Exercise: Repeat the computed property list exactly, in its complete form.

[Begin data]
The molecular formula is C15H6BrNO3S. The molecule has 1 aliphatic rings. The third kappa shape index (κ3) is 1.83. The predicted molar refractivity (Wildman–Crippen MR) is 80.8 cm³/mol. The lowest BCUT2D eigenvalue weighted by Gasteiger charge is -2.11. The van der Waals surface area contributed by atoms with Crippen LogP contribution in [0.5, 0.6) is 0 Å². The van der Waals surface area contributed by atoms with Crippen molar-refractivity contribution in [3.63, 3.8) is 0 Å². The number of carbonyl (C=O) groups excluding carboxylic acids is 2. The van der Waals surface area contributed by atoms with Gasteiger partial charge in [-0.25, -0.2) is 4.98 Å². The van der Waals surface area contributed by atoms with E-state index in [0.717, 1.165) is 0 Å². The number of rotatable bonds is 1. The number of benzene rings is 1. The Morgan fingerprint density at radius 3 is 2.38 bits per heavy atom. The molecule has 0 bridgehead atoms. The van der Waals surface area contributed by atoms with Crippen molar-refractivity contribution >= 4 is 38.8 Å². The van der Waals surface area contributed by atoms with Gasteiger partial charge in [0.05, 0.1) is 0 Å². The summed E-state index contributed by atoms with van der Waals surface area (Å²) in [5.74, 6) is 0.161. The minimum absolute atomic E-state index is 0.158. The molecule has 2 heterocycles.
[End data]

The molecular formula is C15H6BrNO3S. The molecule has 1 aliphatic rings. The third kappa shape index (κ3) is 1.83. The predicted molar refractivity (Wildman–Crippen MR) is 80.8 cm³/mol. The lowest BCUT2D eigenvalue weighted by Gasteiger charge is -2.11. The van der Waals surface area contributed by atoms with Crippen LogP contribution in [0.5, 0.6) is 0 Å². The van der Waals surface area contributed by atoms with Crippen molar-refractivity contribution in [3.63, 3.8) is 0 Å². The number of carbonyl (C=O) groups excluding carboxylic acids is 2. The van der Waals surface area contributed by atoms with Gasteiger partial charge in [-0.25, -0.2) is 4.98 Å². The van der Waals surface area contributed by atoms with E-state index in [0.717, 1.165) is 0 Å². The number of rotatable bonds is 1. The number of benzene rings is 1. The Morgan fingerprint density at radius 3 is 2.38 bits per heavy atom. The molecule has 0 bridgehead atoms. The van der Waals surface area contributed by atoms with Crippen molar-refractivity contribution >= 4 is 38.8 Å². The van der Waals surface area contributed by atoms with Gasteiger partial charge in [0.05, 0.1) is 0 Å². The summed E-state index contributed by atoms with van der Waals surface area (Å²) in [5.74, 6) is 0.161. The minimum absolute atomic E-state index is 0.158. The molecule has 2 heterocycles.